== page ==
- Hugh Montefiore (Bishop of Kingston from 1970 to 1978 and Bishop of Birmingham from 1977 to 1987), “Jesus, the Revelation of God,” in Christ for Us Today: Papers read at the Conference of Modern Churchmen, Somerville College, Oxford, July 1967, edited by Norman Pittenger (SCM Press, London: 1968), pp. 109-110.
- Because that, when they knew God, they glorified him not as God, neither were thankful; but became vain in their imaginations, and their foolish heart was darkened. Professing themselves to be wise, they became fools, And changed the glory of the uncorruptible God into an image made like to corruptible man, and to birds, and fourfooted beasts, and creeping things. Wherefore God also gave them up to uncleanness through the lusts of their own hearts, to dishonour their own bodies between themselves: Who changed the truth of God into a lie, and worshipped and served the creature more than the Creator, who is blessed for ever. Amen. For this cause God gave them up unto vile affections: for even their women did change the natural use into that which is against nature: And likewise also the men, leaving the natural use of the woman, burned in their lust one toward another; men with men working that which is unseemly, and receiving in themselves that recompence of their error which was meet.
- Or do you not know that the unrighteous will not inherit the kingdom of God? Do not be deceived: neither the sexually immoral, nor idolaters, nor adulterers, nor men who practice homosexuality, ... will inherit the kingdom of God.
- …he would prefer to die many deaths: while as for leaving the one he loves in a lurch, or not succoring him in peril, no man is such a craven that the influence of Love cannot inspire him with a courage that makes him equal to the bravest born.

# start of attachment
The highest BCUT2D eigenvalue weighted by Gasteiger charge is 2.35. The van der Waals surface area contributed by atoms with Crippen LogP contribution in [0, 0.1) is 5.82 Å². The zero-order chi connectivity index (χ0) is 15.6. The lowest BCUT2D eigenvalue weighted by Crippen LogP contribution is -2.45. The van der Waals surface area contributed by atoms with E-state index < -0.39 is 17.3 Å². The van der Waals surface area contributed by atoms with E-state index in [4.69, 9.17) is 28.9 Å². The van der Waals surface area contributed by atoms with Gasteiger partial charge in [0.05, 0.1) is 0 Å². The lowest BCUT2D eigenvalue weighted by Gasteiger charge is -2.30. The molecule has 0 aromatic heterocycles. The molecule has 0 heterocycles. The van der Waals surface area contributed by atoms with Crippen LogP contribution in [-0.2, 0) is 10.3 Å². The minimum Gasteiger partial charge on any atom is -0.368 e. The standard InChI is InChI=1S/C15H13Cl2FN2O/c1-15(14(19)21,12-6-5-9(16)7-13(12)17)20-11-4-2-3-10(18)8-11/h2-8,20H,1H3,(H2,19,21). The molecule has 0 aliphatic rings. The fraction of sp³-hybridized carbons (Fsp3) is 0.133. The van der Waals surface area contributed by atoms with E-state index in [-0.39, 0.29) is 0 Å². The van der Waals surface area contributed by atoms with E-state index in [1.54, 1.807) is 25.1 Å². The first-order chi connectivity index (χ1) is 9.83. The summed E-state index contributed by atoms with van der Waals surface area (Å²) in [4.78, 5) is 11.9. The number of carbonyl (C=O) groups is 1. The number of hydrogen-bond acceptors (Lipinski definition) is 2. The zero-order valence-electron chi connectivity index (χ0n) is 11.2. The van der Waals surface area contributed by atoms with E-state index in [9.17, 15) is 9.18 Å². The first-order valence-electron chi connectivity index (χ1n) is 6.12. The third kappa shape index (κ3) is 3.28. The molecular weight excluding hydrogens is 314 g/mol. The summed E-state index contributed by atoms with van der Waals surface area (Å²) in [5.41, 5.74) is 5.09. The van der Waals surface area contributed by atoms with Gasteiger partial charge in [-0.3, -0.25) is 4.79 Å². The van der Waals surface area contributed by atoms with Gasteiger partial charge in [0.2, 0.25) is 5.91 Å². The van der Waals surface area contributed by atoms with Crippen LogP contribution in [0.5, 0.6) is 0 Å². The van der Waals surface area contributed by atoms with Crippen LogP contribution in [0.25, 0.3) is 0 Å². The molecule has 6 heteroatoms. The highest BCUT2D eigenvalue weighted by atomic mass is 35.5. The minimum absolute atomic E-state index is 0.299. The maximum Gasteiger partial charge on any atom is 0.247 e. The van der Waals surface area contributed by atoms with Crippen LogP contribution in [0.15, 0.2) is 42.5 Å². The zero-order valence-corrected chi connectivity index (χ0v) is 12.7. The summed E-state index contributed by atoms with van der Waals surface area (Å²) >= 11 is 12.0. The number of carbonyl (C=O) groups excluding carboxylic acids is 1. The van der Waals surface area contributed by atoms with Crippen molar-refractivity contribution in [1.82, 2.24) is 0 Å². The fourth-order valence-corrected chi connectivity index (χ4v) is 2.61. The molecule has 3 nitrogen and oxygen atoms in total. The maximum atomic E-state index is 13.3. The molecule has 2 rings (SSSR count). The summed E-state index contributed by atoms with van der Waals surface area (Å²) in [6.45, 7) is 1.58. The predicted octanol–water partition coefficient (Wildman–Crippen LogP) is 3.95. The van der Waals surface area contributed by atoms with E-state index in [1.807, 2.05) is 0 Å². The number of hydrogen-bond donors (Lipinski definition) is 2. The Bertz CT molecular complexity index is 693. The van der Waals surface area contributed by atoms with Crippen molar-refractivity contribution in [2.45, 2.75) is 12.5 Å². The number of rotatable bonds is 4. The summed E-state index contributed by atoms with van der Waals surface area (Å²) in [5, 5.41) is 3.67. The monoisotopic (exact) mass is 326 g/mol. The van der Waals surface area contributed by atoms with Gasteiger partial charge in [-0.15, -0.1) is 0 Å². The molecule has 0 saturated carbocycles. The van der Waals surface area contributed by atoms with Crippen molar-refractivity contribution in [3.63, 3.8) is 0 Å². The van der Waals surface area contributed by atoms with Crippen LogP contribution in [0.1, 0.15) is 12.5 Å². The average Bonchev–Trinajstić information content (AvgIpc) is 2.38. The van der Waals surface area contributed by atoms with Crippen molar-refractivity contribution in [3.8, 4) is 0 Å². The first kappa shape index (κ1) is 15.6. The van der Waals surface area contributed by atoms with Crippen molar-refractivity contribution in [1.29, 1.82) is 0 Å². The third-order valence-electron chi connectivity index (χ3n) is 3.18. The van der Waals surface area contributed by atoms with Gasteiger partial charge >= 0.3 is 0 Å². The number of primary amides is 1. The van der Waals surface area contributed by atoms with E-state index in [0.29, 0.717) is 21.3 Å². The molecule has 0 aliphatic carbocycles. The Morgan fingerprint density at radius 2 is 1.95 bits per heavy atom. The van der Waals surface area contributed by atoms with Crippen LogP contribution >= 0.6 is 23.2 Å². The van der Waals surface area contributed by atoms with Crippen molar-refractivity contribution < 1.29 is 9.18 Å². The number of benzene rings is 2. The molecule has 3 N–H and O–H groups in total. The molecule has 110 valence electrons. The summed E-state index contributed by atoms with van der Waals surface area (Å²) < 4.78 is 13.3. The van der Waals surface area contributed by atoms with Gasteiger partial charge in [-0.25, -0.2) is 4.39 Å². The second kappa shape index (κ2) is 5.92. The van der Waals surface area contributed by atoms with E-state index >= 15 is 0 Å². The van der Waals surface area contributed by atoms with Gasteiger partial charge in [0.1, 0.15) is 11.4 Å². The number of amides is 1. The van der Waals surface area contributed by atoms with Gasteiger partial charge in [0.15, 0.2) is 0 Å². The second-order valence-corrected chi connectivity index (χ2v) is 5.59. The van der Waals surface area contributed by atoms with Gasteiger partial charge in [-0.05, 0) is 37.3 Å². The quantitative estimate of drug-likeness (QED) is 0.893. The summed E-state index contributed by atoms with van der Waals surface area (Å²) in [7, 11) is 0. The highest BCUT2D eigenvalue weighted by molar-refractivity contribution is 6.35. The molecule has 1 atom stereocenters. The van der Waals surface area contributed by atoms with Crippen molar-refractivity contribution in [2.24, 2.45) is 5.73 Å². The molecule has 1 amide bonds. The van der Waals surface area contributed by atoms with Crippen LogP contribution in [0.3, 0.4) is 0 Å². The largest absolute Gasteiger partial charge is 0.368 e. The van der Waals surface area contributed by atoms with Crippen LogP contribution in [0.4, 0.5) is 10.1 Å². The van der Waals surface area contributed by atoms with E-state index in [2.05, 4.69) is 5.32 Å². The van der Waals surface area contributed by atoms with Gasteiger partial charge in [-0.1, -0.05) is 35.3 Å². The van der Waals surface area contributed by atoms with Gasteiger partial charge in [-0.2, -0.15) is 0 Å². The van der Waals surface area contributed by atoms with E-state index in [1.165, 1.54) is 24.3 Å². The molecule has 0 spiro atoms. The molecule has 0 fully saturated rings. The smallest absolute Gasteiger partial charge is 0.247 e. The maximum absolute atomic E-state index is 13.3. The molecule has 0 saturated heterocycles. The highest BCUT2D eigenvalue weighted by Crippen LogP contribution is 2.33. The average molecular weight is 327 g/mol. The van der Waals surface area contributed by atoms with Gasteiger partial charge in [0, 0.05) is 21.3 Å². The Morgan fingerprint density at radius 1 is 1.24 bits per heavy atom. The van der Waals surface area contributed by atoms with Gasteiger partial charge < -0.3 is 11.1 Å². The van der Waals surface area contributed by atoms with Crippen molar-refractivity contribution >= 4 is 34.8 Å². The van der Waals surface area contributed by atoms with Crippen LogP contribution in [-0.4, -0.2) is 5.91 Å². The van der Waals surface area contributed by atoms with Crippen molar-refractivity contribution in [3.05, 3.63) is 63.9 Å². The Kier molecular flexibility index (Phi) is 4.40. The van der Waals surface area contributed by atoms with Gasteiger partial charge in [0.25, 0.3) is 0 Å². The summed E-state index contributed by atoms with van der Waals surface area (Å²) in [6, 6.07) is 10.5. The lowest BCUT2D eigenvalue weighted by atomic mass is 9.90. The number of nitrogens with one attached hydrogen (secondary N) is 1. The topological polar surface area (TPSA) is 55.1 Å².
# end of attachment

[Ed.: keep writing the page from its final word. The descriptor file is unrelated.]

- Phaedrus in Plato, Symposium 178e–179a.
- Homer's Nestor was not well skilled in ordering an army when he advised the Greeks to rank tribe and tribe ... he should have joined lovers and their beloved. For men of the same tribe little value one another when dangers press; but a band cemented by friendship grounded upon love is never to be broken.
- Plutarch, Pelopidas 18.2; discussed by K.J. Dover, Greek Homosexuality (Harvard University Press, 1978, 1989), p. 192, and Louis Crompton, Homosexuality and Civilization (Harvard University Press, 2003), p. 74.
- In English-speaking countries, the connection between heresy and homosexuality is expressed through the use of a single word to denote both concepts: buggery. ... Webster’s Unabridged Dictionary (Third Edition) defines “buggery” as “heresy, sodomy.”
- Thomas Szasz, The Manufacture of Madness: A Comparative Study of the Inquisition and the Mental Health Movement (1997), p. 165
- Biological determinism works as a phenomenon that normalizes same-sex desire while leaving heterosexism in place and disenfranchising certain queer people from fully participating in an accurate articulation of their experiences in political and popular discourse.
- Shannon Weber, What's Wrong With Becoming Queer Biological Determinism as Discursive Queer Hegemony, as quoted in Ages of the X-Men: Essays on the Children of the Atom in Changing Times, "Mutating Metaphors: Addressing the Limits of Biological Narratives of Sexuality" by Christian Norman, p.170
- They sleep with their loved ones, yet stations them next to themselves in battle ... with them (Eleians, Thebans) it's a custom, with us a disgrace ... placing your loved one next to you seems to be a sign of distrust ... The Spartans ... make our loved ones such models of perfection that even if stationed with foreigners rather than with their lovers they are ashamed to desert their companion.
- Citizens with this kind of homosexual inclination, who renounce women and can do without them willingly because they love one another, get married together, bound by a deep and trusting friendship.
- Yashodhara, Jayamangala (twelfth-century commentary on the Kama Sutra), in Tritiya-Prakriti: People of the Third Sex (2010), p. 22